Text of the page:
Selfie sticks are all the rage right now. The awesome gadget allows you to attach your phone to a telescopic tube. When you extend the tube your phone will be several feet away from you, and it will completely remove your forearm from all of your selfies. What an novel idea!
In full disclosure, Taryn and I own a selfie stick, but we aren’t fans because using a selfie stick isn’t worth the things you give up by not using a selfie stick. Here’s a short list that compares the contrast between using a selfie stick and not using a selfie stick:
- People with a selfie stick are constantly trying to frame the picture just right, trying to adjust the focus, and trying to make sure the lighting is right. People without a selfie stick have to ask a friend to take a picture. That friend can easily handle framing the picture, insuring the camera is in focus, and that the lighting is just right.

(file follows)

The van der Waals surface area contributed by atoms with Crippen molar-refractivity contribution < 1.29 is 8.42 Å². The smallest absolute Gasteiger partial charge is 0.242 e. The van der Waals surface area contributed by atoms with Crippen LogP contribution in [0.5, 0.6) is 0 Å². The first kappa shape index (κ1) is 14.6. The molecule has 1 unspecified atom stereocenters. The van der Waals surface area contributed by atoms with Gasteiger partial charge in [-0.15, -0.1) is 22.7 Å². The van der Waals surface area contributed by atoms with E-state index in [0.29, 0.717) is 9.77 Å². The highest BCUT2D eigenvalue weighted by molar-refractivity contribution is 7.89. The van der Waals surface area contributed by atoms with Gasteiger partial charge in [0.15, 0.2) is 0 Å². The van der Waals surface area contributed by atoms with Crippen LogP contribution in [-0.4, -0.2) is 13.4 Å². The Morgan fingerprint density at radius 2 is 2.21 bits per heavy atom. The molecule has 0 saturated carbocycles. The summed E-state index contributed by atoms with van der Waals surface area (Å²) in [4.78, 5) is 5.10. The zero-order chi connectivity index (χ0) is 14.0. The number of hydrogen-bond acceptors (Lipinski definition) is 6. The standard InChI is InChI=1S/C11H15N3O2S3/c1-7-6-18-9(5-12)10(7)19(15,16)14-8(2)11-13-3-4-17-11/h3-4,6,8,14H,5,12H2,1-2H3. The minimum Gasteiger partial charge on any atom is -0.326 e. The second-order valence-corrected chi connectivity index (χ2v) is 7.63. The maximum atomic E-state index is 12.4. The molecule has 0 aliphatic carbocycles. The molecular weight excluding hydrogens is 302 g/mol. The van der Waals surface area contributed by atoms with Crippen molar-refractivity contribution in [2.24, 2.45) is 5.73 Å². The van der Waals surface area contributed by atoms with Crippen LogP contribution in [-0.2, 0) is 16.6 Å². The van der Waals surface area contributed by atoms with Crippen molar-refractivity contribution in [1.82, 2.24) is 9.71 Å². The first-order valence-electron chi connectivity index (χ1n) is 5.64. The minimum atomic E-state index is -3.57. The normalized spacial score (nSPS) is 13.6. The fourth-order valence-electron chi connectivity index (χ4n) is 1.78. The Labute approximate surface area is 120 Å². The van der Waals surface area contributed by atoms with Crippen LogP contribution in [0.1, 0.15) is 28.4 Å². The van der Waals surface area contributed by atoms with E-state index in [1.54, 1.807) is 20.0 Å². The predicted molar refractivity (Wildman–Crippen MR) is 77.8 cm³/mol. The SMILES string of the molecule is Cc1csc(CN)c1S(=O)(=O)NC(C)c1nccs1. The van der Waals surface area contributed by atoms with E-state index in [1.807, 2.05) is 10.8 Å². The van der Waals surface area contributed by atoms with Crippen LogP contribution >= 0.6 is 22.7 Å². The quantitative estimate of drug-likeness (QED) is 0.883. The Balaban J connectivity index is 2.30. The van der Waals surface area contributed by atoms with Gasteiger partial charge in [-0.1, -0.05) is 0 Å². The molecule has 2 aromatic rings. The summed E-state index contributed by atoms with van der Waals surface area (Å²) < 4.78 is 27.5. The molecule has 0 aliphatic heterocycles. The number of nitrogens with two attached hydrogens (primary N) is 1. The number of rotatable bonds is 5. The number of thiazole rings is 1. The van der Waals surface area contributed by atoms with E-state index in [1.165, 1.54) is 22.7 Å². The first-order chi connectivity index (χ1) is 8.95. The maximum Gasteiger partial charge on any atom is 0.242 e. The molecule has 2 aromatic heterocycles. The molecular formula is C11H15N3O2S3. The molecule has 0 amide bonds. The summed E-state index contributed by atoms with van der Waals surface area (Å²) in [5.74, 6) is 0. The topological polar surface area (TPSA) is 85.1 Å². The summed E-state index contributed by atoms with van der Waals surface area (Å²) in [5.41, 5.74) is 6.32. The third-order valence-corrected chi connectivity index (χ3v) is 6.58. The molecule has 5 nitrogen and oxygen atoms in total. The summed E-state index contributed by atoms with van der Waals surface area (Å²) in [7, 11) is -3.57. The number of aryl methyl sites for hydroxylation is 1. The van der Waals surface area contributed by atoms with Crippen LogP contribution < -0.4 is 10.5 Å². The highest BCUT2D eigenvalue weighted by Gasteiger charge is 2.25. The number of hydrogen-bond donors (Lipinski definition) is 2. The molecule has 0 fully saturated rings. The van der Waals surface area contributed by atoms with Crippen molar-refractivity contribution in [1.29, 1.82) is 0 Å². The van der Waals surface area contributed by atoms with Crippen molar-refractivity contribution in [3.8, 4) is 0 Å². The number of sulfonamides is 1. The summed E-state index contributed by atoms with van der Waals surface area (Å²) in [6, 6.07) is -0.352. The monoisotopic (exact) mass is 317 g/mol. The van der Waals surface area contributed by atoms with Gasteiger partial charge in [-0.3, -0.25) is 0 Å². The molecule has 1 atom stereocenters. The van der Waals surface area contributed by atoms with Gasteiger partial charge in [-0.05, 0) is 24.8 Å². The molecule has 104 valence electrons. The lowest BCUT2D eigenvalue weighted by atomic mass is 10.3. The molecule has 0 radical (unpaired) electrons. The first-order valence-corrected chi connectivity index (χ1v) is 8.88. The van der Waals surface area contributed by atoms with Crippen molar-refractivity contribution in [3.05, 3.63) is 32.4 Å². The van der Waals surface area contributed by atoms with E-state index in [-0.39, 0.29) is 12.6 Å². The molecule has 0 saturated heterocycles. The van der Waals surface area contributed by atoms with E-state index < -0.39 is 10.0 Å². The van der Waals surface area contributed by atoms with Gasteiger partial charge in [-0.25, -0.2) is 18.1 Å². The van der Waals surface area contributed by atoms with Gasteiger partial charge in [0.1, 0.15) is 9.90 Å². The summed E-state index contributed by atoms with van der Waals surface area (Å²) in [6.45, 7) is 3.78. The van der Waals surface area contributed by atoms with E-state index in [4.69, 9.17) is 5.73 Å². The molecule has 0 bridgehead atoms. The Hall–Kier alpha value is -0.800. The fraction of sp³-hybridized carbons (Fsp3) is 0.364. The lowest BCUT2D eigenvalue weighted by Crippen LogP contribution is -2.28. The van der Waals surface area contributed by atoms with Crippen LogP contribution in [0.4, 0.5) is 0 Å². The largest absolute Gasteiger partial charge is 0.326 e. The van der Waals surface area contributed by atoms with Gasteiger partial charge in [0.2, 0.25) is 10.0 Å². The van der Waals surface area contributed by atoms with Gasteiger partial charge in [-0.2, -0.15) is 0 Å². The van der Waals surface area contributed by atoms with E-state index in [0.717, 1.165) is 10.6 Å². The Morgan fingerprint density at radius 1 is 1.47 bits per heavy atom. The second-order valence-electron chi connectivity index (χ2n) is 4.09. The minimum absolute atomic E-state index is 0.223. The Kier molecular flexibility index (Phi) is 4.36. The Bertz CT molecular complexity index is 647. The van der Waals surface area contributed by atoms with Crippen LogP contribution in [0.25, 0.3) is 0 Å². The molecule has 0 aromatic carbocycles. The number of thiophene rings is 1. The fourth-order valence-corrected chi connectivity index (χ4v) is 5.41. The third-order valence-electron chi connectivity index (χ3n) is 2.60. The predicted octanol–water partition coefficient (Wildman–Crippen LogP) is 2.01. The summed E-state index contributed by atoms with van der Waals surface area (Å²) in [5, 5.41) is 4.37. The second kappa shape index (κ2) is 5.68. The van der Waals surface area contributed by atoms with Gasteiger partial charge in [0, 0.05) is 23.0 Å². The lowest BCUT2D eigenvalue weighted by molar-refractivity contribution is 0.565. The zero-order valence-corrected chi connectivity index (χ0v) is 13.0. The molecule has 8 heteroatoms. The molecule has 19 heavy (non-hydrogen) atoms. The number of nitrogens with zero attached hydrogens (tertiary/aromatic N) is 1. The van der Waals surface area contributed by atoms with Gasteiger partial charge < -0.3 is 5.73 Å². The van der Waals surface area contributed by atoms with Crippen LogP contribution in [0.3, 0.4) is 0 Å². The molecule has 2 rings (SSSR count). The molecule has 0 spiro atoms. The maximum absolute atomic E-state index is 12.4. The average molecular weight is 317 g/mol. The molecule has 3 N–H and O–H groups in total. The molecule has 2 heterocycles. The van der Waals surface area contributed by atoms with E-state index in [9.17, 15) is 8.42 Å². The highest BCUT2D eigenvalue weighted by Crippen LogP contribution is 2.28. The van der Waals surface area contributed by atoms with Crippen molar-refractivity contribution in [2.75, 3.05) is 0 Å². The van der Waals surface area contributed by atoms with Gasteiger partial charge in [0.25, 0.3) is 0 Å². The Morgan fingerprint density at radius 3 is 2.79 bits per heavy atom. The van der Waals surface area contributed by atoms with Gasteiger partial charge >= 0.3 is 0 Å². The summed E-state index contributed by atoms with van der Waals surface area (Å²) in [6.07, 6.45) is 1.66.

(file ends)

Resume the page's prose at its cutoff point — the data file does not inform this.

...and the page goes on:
- Parents and children with selfie sticks take their own pictures. Parents and children without selfie sticks have to interact with each other because they have to take pictures for each other.
- People with selfie sticks can only move their camera 3 feet away. People without selfie sticks can ask a friend or someone nearby to take a picture for them. The friend can move as far away as necessary to get the perfect picture.
- People with selfie sticks are less social and have fewer friends than people without selfie sticks because asking someone to take your picture teaches social skills, “Hi. Would you mind taking my picture?”.
- People with selfie sticks spend $20. People without selfie sticks share experiences with other people.
- Selfie sticks focus on the selfie stick user. If you don’t use a selfie stick, you might find yourself focusing on others.
Obviously, that list is very extreme and cynical. It’s meant to be that way to make you think. All kidding aside, even with all of the social media we have, our society is becoming less social. We are completely absorbed in our phones, Snapchat, Instagram, Twitter, Facebook, and video games. Are we going to stop? Probably not. We can recognize it and decide we aren’t going to be part of it. We can fully engage in those moments of life with our friends and family.
Pictures are great ways to capture moments. The trick is to create the moment first.